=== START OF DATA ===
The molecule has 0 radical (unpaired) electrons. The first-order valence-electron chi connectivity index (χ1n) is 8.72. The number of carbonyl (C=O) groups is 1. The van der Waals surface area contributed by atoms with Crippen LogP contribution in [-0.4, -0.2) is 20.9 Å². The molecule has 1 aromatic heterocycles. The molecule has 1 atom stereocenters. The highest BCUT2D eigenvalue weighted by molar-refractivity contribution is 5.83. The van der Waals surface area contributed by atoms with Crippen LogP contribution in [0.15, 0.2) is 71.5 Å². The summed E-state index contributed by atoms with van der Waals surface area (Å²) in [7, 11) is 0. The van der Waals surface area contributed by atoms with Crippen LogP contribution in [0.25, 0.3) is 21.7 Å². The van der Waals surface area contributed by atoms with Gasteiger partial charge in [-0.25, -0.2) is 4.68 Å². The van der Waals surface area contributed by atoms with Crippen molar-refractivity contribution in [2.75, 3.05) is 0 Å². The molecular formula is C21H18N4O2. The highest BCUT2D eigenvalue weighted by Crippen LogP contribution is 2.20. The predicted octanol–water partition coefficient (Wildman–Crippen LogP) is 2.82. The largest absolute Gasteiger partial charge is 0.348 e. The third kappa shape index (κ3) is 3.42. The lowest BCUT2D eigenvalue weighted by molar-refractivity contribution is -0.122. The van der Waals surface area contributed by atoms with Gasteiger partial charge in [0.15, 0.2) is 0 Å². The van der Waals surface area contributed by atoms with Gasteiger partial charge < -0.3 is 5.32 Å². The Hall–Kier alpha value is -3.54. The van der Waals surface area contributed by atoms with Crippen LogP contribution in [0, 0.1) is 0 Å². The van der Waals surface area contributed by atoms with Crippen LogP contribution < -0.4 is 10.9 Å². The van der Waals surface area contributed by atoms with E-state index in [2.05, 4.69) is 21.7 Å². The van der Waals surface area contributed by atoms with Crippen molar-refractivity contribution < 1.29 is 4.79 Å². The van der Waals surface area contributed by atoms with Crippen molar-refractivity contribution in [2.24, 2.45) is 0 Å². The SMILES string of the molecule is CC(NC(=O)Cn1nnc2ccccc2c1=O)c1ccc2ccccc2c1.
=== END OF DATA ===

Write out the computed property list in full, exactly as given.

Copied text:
The molecule has 0 radical (unpaired) electrons. The first-order valence-electron chi connectivity index (χ1n) is 8.72. The number of carbonyl (C=O) groups is 1. The van der Waals surface area contributed by atoms with Crippen LogP contribution in [-0.4, -0.2) is 20.9 Å². The molecule has 1 aromatic heterocycles. The molecule has 1 atom stereocenters. The highest BCUT2D eigenvalue weighted by molar-refractivity contribution is 5.83. The van der Waals surface area contributed by atoms with Crippen LogP contribution in [0.15, 0.2) is 71.5 Å². The summed E-state index contributed by atoms with van der Waals surface area (Å²) in [7, 11) is 0. The van der Waals surface area contributed by atoms with Crippen LogP contribution in [0.25, 0.3) is 21.7 Å². The van der Waals surface area contributed by atoms with Gasteiger partial charge in [-0.25, -0.2) is 4.68 Å². The van der Waals surface area contributed by atoms with Crippen molar-refractivity contribution in [2.75, 3.05) is 0 Å². The molecular formula is C21H18N4O2. The highest BCUT2D eigenvalue weighted by Crippen LogP contribution is 2.20. The predicted octanol–water partition coefficient (Wildman–Crippen LogP) is 2.82. The largest absolute Gasteiger partial charge is 0.348 e. The third kappa shape index (κ3) is 3.42. The lowest BCUT2D eigenvalue weighted by molar-refractivity contribution is -0.122. The van der Waals surface area contributed by atoms with Gasteiger partial charge in [0.15, 0.2) is 0 Å². The van der Waals surface area contributed by atoms with Gasteiger partial charge < -0.3 is 5.32 Å². The Hall–Kier alpha value is -3.54. The van der Waals surface area contributed by atoms with Crippen LogP contribution in [0, 0.1) is 0 Å². The van der Waals surface area contributed by atoms with Crippen LogP contribution < -0.4 is 10.9 Å². The van der Waals surface area contributed by atoms with E-state index in [2.05, 4.69) is 21.7 Å². The van der Waals surface area contributed by atoms with Crippen molar-refractivity contribution < 1.29 is 4.79 Å². The van der Waals surface area contributed by atoms with Crippen molar-refractivity contribution in [2.24, 2.45) is 0 Å². The SMILES string of the molecule is CC(NC(=O)Cn1nnc2ccccc2c1=O)c1ccc2ccccc2c1.